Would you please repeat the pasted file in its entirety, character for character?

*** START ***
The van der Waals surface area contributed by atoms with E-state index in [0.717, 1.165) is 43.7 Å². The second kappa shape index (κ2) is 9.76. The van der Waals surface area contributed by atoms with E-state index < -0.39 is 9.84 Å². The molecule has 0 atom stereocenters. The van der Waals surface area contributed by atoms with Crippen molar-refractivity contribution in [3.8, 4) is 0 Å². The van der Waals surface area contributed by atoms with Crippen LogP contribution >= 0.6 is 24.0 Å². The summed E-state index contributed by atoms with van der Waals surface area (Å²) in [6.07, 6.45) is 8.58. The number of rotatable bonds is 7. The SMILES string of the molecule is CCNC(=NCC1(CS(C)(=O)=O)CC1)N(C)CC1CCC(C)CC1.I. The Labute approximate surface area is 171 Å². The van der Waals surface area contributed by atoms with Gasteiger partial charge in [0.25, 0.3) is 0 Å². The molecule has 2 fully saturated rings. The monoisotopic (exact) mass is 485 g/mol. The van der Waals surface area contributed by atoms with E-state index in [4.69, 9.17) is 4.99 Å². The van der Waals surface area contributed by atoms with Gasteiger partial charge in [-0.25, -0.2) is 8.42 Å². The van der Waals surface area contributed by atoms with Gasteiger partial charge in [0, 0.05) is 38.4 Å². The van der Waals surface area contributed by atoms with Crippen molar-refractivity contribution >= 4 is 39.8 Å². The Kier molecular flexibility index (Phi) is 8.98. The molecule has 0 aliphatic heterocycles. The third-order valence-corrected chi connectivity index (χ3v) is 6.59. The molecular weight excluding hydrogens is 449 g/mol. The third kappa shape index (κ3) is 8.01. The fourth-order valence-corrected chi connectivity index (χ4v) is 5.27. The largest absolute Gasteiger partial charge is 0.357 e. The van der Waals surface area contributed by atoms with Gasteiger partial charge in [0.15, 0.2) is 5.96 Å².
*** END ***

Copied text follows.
The van der Waals surface area contributed by atoms with E-state index in [0.717, 1.165) is 43.7 Å². The second kappa shape index (κ2) is 9.76. The van der Waals surface area contributed by atoms with E-state index < -0.39 is 9.84 Å². The molecule has 0 atom stereocenters. The van der Waals surface area contributed by atoms with Crippen molar-refractivity contribution in [3.8, 4) is 0 Å². The van der Waals surface area contributed by atoms with Crippen LogP contribution >= 0.6 is 24.0 Å². The summed E-state index contributed by atoms with van der Waals surface area (Å²) in [6.07, 6.45) is 8.58. The number of rotatable bonds is 7. The SMILES string of the molecule is CCNC(=NCC1(CS(C)(=O)=O)CC1)N(C)CC1CCC(C)CC1.I. The Labute approximate surface area is 171 Å². The van der Waals surface area contributed by atoms with Gasteiger partial charge in [0.25, 0.3) is 0 Å². The molecule has 2 fully saturated rings. The monoisotopic (exact) mass is 485 g/mol. The van der Waals surface area contributed by atoms with E-state index in [4.69, 9.17) is 4.99 Å². The van der Waals surface area contributed by atoms with Gasteiger partial charge in [-0.25, -0.2) is 8.42 Å². The van der Waals surface area contributed by atoms with Gasteiger partial charge in [0, 0.05) is 38.4 Å². The van der Waals surface area contributed by atoms with Crippen molar-refractivity contribution >= 4 is 39.8 Å². The Kier molecular flexibility index (Phi) is 8.98. The molecule has 0 aliphatic heterocycles. The third-order valence-corrected chi connectivity index (χ3v) is 6.59. The molecular weight excluding hydrogens is 449 g/mol. The third kappa shape index (κ3) is 8.01. The fourth-order valence-corrected chi connectivity index (χ4v) is 5.27. The largest absolute Gasteiger partial charge is 0.357 e. The van der Waals surface area contributed by atoms with Gasteiger partial charge in [0.15, 0.2) is 5.96 Å².